“Be fearless in trying new things, whether they are physical, mental, or emotional, since being afraid can challenge you to go to the next level.”Rita Wilson
This past weekend, I attended a writers’ festival. The Wine Country Writers’ Festival, to be precise, if you were wondering. I had no idea what to expect or what I would get out of it, but I figured, what the heck. Let’s see what it is all about.
Within the workshops, I was able to participate in a blue pencil. If you don’t know what that is, don’t worry. Neither did I. I had never even heard the term blue pencil before. But I signed up for it because I figured, if I am going to do this, then I should do this. By the way, a blue pencil is a brief and helpful critique of your work.
I also signed up for the opportunity to pitch with a publishing company. I was pretty nervous as it was another first for me. It was the last thing on my agenda for the weekend, and I was pretty ramped up. I had big dreams about the results of this pitch. Not hopes, but dreams.
I didn’t ‘hope’ the publisher would pick me up because I knew my book was not ready. But I did ‘dream’ that they would be in awe of my story and gushing with praise and encouragement. You know, the dream that we all secretly dream of, involving us becoming famous and renowned. The dream of us accepting our award or having a crowd hang onto our every word. Or maybe that’s just me – hey, dream big, right?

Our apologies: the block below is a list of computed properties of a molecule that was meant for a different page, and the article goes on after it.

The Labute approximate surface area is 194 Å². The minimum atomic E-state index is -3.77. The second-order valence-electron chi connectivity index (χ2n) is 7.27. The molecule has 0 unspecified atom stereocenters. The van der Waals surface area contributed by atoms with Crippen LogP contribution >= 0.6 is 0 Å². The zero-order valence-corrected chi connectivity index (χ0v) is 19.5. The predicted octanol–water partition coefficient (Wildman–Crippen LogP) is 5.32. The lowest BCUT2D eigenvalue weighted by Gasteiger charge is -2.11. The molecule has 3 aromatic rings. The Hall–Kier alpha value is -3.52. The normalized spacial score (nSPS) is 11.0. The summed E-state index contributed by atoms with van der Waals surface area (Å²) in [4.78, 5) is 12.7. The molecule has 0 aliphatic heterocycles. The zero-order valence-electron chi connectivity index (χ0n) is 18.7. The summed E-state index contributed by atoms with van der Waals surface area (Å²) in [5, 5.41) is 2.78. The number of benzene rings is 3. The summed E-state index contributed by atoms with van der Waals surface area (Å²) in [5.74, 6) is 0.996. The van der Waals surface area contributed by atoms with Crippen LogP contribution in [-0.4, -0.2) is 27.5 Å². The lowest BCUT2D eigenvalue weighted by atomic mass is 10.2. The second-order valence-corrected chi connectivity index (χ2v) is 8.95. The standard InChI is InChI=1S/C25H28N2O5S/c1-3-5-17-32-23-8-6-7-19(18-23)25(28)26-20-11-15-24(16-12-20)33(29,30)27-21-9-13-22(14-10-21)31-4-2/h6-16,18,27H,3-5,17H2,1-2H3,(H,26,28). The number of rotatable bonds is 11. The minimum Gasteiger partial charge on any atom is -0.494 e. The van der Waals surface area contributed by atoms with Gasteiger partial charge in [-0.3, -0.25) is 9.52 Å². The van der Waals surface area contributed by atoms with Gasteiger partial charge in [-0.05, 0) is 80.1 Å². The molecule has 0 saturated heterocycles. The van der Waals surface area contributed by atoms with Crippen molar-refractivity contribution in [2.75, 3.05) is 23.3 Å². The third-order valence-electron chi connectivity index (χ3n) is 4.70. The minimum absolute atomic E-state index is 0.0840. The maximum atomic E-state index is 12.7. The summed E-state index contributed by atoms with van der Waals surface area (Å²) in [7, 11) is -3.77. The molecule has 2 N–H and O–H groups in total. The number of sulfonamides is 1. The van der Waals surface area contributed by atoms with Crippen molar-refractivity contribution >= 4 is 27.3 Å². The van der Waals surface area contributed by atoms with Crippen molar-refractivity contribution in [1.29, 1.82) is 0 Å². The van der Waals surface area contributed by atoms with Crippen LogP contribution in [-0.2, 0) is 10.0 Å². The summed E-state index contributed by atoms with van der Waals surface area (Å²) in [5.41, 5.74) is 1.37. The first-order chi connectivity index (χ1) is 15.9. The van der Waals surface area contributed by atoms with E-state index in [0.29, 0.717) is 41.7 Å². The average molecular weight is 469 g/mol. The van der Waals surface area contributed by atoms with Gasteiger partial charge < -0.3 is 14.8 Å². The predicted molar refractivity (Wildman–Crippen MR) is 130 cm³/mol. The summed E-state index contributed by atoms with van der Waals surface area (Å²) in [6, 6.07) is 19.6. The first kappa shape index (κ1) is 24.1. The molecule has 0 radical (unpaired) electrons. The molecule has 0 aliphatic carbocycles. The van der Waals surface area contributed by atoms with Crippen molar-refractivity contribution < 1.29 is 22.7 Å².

But. They didn’t gush. They had good, positive feedback, but it was pretty much the same thing I had heard in my blue pencil. I left feeling slightly disappointed even though I told myself repeatedly that I could not expect to be an overnight sensation. Again, I knew my book was not ready and that this was a long learning process for me. I have no prior writing experience and no formal writing education. I am new at this, and I am green. That’s just a fact.
But it doesn’t stop me from doing it. So. I shook that little girl disappointment off, and I straightened my shoulders, took a deep breath, and remembered why I came to the festival in the first place.
It wasn’t to become an overnight sensation. It wasn’t to win an award. It was to spend a weekend in a room full of like-minded individuals and learn a thing or two. And I did. I learned so much. Most importantly, I learned that I have more work to do. And that it was totally okay. I have more direction. I have more insight. I have a plan of action on what to do next. A plan to make my book the best book I can make it.
I could have skipped this festival because I knew I wasn’t ready to be published. I could have skipped it because I have anxiety about being in a room full of people I don’t know. And I could have skipped it because I had never done a pitch for a publisher before and had no idea what I was doing. I could have skipped it for all of those reasons. But I didn’t.
I knew the only way I would know how to do those things was to do them. Experience them with no expectations. To not be afraid of the possibility that I will be the only one in the room that doesn’t know what I am doing.
Just go and do and learn. No expectations. No fear. Because if not now, then when?
Today is the day. Go try.